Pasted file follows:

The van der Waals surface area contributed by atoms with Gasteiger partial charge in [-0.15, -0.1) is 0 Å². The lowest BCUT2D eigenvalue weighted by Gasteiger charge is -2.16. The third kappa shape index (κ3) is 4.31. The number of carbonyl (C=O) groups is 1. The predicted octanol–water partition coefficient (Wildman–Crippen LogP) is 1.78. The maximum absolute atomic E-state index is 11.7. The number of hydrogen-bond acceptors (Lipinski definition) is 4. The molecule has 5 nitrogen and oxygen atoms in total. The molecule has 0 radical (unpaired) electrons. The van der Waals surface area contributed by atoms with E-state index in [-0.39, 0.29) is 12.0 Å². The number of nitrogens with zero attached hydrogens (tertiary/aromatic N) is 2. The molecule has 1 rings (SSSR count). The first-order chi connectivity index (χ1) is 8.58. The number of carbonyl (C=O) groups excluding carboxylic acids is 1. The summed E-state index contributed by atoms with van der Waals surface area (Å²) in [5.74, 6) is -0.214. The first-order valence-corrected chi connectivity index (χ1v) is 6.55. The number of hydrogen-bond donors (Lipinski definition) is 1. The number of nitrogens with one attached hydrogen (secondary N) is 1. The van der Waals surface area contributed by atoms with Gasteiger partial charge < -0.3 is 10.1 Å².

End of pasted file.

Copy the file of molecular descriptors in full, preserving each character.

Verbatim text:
The van der Waals surface area contributed by atoms with Gasteiger partial charge in [-0.15, -0.1) is 0 Å². The lowest BCUT2D eigenvalue weighted by Gasteiger charge is -2.16. The third kappa shape index (κ3) is 4.31. The number of carbonyl (C=O) groups is 1. The predicted octanol–water partition coefficient (Wildman–Crippen LogP) is 1.78. The maximum absolute atomic E-state index is 11.7. The number of hydrogen-bond acceptors (Lipinski definition) is 4. The molecule has 5 nitrogen and oxygen atoms in total. The molecule has 0 radical (unpaired) electrons. The van der Waals surface area contributed by atoms with E-state index in [-0.39, 0.29) is 12.0 Å². The number of nitrogens with zero attached hydrogens (tertiary/aromatic N) is 2. The molecule has 1 rings (SSSR count). The first-order chi connectivity index (χ1) is 8.58. The number of carbonyl (C=O) groups excluding carboxylic acids is 1. The summed E-state index contributed by atoms with van der Waals surface area (Å²) in [5.74, 6) is -0.214. The first-order valence-corrected chi connectivity index (χ1v) is 6.55. The number of hydrogen-bond donors (Lipinski definition) is 1. The number of nitrogens with one attached hydrogen (secondary N) is 1. The van der Waals surface area contributed by atoms with Gasteiger partial charge < -0.3 is 10.1 Å².